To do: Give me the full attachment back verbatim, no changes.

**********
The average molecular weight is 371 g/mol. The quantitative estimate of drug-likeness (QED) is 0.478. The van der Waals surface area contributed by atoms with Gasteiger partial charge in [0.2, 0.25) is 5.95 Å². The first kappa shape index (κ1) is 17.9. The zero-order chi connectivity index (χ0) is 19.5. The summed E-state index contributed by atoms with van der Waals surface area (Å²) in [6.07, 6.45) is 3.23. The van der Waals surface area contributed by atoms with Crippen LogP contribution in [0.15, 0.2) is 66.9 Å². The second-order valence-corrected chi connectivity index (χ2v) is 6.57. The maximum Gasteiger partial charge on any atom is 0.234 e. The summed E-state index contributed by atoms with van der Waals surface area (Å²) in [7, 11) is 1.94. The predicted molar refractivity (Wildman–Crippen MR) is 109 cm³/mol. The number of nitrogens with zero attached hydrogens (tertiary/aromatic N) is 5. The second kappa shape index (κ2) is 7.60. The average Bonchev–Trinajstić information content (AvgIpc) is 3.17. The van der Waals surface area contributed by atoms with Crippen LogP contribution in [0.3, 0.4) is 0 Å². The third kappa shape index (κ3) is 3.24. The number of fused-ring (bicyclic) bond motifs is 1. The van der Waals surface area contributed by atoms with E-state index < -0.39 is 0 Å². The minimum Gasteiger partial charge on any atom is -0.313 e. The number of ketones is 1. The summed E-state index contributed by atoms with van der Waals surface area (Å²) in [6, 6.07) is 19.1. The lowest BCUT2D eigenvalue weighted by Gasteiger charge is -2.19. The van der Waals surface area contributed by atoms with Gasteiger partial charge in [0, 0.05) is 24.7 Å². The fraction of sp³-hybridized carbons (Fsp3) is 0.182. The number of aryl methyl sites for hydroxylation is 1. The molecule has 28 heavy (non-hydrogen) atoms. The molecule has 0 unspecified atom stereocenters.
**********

The average molecular weight is 371 g/mol. The quantitative estimate of drug-likeness (QED) is 0.478. The van der Waals surface area contributed by atoms with Gasteiger partial charge in [0.2, 0.25) is 5.95 Å². The first kappa shape index (κ1) is 17.9. The zero-order chi connectivity index (χ0) is 19.5. The summed E-state index contributed by atoms with van der Waals surface area (Å²) in [6.07, 6.45) is 3.23. The van der Waals surface area contributed by atoms with Crippen LogP contribution in [0.15, 0.2) is 66.9 Å². The second-order valence-corrected chi connectivity index (χ2v) is 6.57. The maximum Gasteiger partial charge on any atom is 0.234 e. The summed E-state index contributed by atoms with van der Waals surface area (Å²) in [7, 11) is 1.94. The predicted molar refractivity (Wildman–Crippen MR) is 109 cm³/mol. The number of nitrogens with zero attached hydrogens (tertiary/aromatic N) is 5. The second kappa shape index (κ2) is 7.60. The average Bonchev–Trinajstić information content (AvgIpc) is 3.17. The van der Waals surface area contributed by atoms with Crippen LogP contribution in [0.3, 0.4) is 0 Å². The third kappa shape index (κ3) is 3.24. The number of fused-ring (bicyclic) bond motifs is 1. The van der Waals surface area contributed by atoms with E-state index < -0.39 is 0 Å². The minimum Gasteiger partial charge on any atom is -0.313 e. The number of ketones is 1. The summed E-state index contributed by atoms with van der Waals surface area (Å²) in [6, 6.07) is 19.1. The lowest BCUT2D eigenvalue weighted by Gasteiger charge is -2.19. The van der Waals surface area contributed by atoms with Gasteiger partial charge in [0, 0.05) is 24.7 Å². The fraction of sp³-hybridized carbons (Fsp3) is 0.182. The number of aryl methyl sites for hydroxylation is 1. The molecule has 28 heavy (non-hydrogen) atoms. The molecule has 0 unspecified atom stereocenters.